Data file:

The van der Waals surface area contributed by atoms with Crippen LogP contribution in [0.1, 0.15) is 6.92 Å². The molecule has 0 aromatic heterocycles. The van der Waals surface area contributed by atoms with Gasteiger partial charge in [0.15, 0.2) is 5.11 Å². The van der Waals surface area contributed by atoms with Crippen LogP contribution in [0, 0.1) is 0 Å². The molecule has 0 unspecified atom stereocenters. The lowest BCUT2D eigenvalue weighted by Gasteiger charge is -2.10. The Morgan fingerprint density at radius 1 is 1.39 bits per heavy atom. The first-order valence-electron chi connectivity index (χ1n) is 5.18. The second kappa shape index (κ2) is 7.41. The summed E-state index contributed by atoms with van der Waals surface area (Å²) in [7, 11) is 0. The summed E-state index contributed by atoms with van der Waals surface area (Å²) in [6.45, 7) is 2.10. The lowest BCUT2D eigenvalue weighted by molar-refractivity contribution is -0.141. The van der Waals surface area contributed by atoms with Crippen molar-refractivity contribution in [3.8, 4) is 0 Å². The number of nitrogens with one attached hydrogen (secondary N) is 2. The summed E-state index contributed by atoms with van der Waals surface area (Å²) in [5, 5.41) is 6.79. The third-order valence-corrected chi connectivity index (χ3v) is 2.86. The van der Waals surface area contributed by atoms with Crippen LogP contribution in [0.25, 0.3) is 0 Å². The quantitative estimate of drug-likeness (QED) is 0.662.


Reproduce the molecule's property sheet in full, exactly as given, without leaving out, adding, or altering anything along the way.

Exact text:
The van der Waals surface area contributed by atoms with Crippen LogP contribution in [0.1, 0.15) is 6.92 Å². The molecule has 0 aromatic heterocycles. The van der Waals surface area contributed by atoms with Gasteiger partial charge in [0.15, 0.2) is 5.11 Å². The van der Waals surface area contributed by atoms with Crippen LogP contribution in [0, 0.1) is 0 Å². The molecule has 0 unspecified atom stereocenters. The lowest BCUT2D eigenvalue weighted by Gasteiger charge is -2.10. The Morgan fingerprint density at radius 1 is 1.39 bits per heavy atom. The first-order valence-electron chi connectivity index (χ1n) is 5.18. The second kappa shape index (κ2) is 7.41. The summed E-state index contributed by atoms with van der Waals surface area (Å²) in [7, 11) is 0. The summed E-state index contributed by atoms with van der Waals surface area (Å²) in [6.45, 7) is 2.10. The lowest BCUT2D eigenvalue weighted by molar-refractivity contribution is -0.141. The van der Waals surface area contributed by atoms with Crippen molar-refractivity contribution in [3.8, 4) is 0 Å². The number of nitrogens with one attached hydrogen (secondary N) is 2. The summed E-state index contributed by atoms with van der Waals surface area (Å²) in [5, 5.41) is 6.79. The third-order valence-corrected chi connectivity index (χ3v) is 2.86. The van der Waals surface area contributed by atoms with Crippen LogP contribution in [0.25, 0.3) is 0 Å². The quantitative estimate of drug-likeness (QED) is 0.662.